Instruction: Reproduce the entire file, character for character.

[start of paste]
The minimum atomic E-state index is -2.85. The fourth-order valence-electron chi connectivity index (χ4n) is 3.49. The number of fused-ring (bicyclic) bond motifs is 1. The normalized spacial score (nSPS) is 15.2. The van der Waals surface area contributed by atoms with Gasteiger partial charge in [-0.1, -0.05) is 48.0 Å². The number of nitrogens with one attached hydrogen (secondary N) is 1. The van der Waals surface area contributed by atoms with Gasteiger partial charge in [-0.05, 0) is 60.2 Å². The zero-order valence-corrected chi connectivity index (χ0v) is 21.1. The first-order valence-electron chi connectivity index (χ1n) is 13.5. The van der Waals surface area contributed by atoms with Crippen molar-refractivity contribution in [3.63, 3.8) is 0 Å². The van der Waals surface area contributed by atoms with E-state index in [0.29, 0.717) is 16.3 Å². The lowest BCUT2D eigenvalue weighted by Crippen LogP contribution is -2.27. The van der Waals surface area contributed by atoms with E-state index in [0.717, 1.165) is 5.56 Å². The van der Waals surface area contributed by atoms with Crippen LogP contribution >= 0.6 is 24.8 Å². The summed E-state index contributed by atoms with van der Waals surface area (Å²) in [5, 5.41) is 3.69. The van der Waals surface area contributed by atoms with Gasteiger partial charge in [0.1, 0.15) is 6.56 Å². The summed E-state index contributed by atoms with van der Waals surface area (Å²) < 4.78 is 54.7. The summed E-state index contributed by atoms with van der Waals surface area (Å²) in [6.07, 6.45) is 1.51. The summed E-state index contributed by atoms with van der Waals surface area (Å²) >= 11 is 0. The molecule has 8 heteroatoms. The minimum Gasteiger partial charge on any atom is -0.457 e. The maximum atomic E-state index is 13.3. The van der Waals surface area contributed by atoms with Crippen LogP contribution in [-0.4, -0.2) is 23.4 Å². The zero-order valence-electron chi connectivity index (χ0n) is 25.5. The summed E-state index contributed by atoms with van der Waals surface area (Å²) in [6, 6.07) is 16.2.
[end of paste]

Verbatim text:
The minimum atomic E-state index is -2.85. The fourth-order valence-electron chi connectivity index (χ4n) is 3.49. The number of fused-ring (bicyclic) bond motifs is 1. The normalized spacial score (nSPS) is 15.2. The van der Waals surface area contributed by atoms with Gasteiger partial charge in [-0.1, -0.05) is 48.0 Å². The number of nitrogens with one attached hydrogen (secondary N) is 1. The van der Waals surface area contributed by atoms with Gasteiger partial charge in [-0.05, 0) is 60.2 Å². The zero-order valence-corrected chi connectivity index (χ0v) is 21.1. The first-order valence-electron chi connectivity index (χ1n) is 13.5. The van der Waals surface area contributed by atoms with Crippen molar-refractivity contribution in [3.63, 3.8) is 0 Å². The van der Waals surface area contributed by atoms with E-state index in [0.29, 0.717) is 16.3 Å². The lowest BCUT2D eigenvalue weighted by Crippen LogP contribution is -2.27. The van der Waals surface area contributed by atoms with E-state index in [0.717, 1.165) is 5.56 Å². The van der Waals surface area contributed by atoms with Crippen LogP contribution >= 0.6 is 24.8 Å². The summed E-state index contributed by atoms with van der Waals surface area (Å²) in [5, 5.41) is 3.69. The van der Waals surface area contributed by atoms with Gasteiger partial charge in [0.1, 0.15) is 6.56 Å². The summed E-state index contributed by atoms with van der Waals surface area (Å²) < 4.78 is 54.7. The summed E-state index contributed by atoms with van der Waals surface area (Å²) in [6.07, 6.45) is 1.51. The summed E-state index contributed by atoms with van der Waals surface area (Å²) >= 11 is 0. The molecule has 8 heteroatoms. The minimum Gasteiger partial charge on any atom is -0.457 e. The maximum atomic E-state index is 13.3. The van der Waals surface area contributed by atoms with Crippen LogP contribution in [-0.4, -0.2) is 23.4 Å². The zero-order valence-electron chi connectivity index (χ0n) is 25.5. The summed E-state index contributed by atoms with van der Waals surface area (Å²) in [6, 6.07) is 16.2.